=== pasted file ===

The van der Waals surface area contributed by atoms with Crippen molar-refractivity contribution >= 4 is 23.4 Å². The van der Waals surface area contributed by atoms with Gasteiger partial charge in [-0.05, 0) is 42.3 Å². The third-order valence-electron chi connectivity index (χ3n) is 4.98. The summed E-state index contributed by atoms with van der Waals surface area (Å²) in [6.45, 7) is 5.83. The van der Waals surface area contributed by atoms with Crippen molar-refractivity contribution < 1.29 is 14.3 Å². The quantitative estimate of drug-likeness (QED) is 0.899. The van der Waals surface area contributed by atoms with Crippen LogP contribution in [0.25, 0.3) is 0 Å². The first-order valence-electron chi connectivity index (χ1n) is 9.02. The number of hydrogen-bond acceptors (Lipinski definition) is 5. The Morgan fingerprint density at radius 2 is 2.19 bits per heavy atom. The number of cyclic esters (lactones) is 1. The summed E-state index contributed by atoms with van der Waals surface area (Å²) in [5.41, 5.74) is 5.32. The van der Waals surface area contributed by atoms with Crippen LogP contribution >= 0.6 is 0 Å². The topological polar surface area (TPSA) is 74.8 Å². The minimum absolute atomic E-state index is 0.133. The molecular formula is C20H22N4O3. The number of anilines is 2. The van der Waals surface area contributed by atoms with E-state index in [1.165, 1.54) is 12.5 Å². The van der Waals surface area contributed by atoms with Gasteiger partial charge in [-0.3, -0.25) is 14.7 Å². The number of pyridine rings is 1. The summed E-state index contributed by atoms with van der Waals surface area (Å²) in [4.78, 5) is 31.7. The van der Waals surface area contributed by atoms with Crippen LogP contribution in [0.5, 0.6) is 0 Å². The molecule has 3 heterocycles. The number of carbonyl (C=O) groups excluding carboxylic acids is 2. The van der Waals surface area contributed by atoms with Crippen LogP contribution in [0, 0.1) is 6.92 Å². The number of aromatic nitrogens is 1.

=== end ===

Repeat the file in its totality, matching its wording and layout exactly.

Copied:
The van der Waals surface area contributed by atoms with Crippen molar-refractivity contribution >= 4 is 23.4 Å². The van der Waals surface area contributed by atoms with Gasteiger partial charge in [-0.05, 0) is 42.3 Å². The third-order valence-electron chi connectivity index (χ3n) is 4.98. The summed E-state index contributed by atoms with van der Waals surface area (Å²) in [6.45, 7) is 5.83. The van der Waals surface area contributed by atoms with Crippen molar-refractivity contribution < 1.29 is 14.3 Å². The quantitative estimate of drug-likeness (QED) is 0.899. The van der Waals surface area contributed by atoms with Crippen LogP contribution in [0.25, 0.3) is 0 Å². The first-order valence-electron chi connectivity index (χ1n) is 9.02. The number of hydrogen-bond acceptors (Lipinski definition) is 5. The Morgan fingerprint density at radius 2 is 2.19 bits per heavy atom. The number of cyclic esters (lactones) is 1. The summed E-state index contributed by atoms with van der Waals surface area (Å²) in [5.41, 5.74) is 5.32. The van der Waals surface area contributed by atoms with Crippen LogP contribution >= 0.6 is 0 Å². The topological polar surface area (TPSA) is 74.8 Å². The minimum absolute atomic E-state index is 0.133. The molecular formula is C20H22N4O3. The number of anilines is 2. The van der Waals surface area contributed by atoms with E-state index in [1.165, 1.54) is 12.5 Å². The van der Waals surface area contributed by atoms with Gasteiger partial charge in [-0.3, -0.25) is 14.7 Å². The number of pyridine rings is 1. The summed E-state index contributed by atoms with van der Waals surface area (Å²) in [4.78, 5) is 31.7. The van der Waals surface area contributed by atoms with Crippen LogP contribution in [0.5, 0.6) is 0 Å². The molecule has 3 heterocycles. The number of carbonyl (C=O) groups excluding carboxylic acids is 2. The van der Waals surface area contributed by atoms with Crippen LogP contribution in [0, 0.1) is 6.92 Å². The number of aromatic nitrogens is 1.